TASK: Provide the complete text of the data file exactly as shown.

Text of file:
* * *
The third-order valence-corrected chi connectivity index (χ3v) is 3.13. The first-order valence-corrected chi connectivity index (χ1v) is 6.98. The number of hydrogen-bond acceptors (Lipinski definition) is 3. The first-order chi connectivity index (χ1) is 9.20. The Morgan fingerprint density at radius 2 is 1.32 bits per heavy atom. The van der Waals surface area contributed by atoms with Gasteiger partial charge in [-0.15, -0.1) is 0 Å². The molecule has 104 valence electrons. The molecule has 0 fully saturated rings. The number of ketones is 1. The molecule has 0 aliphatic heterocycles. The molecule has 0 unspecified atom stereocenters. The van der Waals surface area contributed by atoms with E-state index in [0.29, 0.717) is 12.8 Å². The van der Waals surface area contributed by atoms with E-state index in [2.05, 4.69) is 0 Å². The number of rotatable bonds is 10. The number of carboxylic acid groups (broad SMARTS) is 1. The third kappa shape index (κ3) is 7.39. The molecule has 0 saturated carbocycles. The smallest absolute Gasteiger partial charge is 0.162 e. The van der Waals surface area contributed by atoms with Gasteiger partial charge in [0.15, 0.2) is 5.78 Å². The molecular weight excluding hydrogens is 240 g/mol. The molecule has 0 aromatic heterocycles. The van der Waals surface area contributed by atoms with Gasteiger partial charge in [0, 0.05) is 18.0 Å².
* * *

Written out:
The third-order valence-corrected chi connectivity index (χ3v) is 3.13. The first-order valence-corrected chi connectivity index (χ1v) is 6.98. The number of hydrogen-bond acceptors (Lipinski definition) is 3. The first-order chi connectivity index (χ1) is 9.20. The Morgan fingerprint density at radius 2 is 1.32 bits per heavy atom. The van der Waals surface area contributed by atoms with Gasteiger partial charge in [-0.15, -0.1) is 0 Å². The molecule has 104 valence electrons. The molecule has 0 fully saturated rings. The number of ketones is 1. The molecule has 0 aliphatic heterocycles. The molecule has 0 unspecified atom stereocenters. The van der Waals surface area contributed by atoms with E-state index in [0.29, 0.717) is 12.8 Å². The van der Waals surface area contributed by atoms with E-state index in [2.05, 4.69) is 0 Å². The number of rotatable bonds is 10. The number of carboxylic acid groups (broad SMARTS) is 1. The third kappa shape index (κ3) is 7.39. The molecule has 0 saturated carbocycles. The smallest absolute Gasteiger partial charge is 0.162 e. The van der Waals surface area contributed by atoms with Gasteiger partial charge in [0.15, 0.2) is 5.78 Å². The molecular weight excluding hydrogens is 240 g/mol. The molecule has 0 aromatic heterocycles. The van der Waals surface area contributed by atoms with Gasteiger partial charge in [0, 0.05) is 18.0 Å².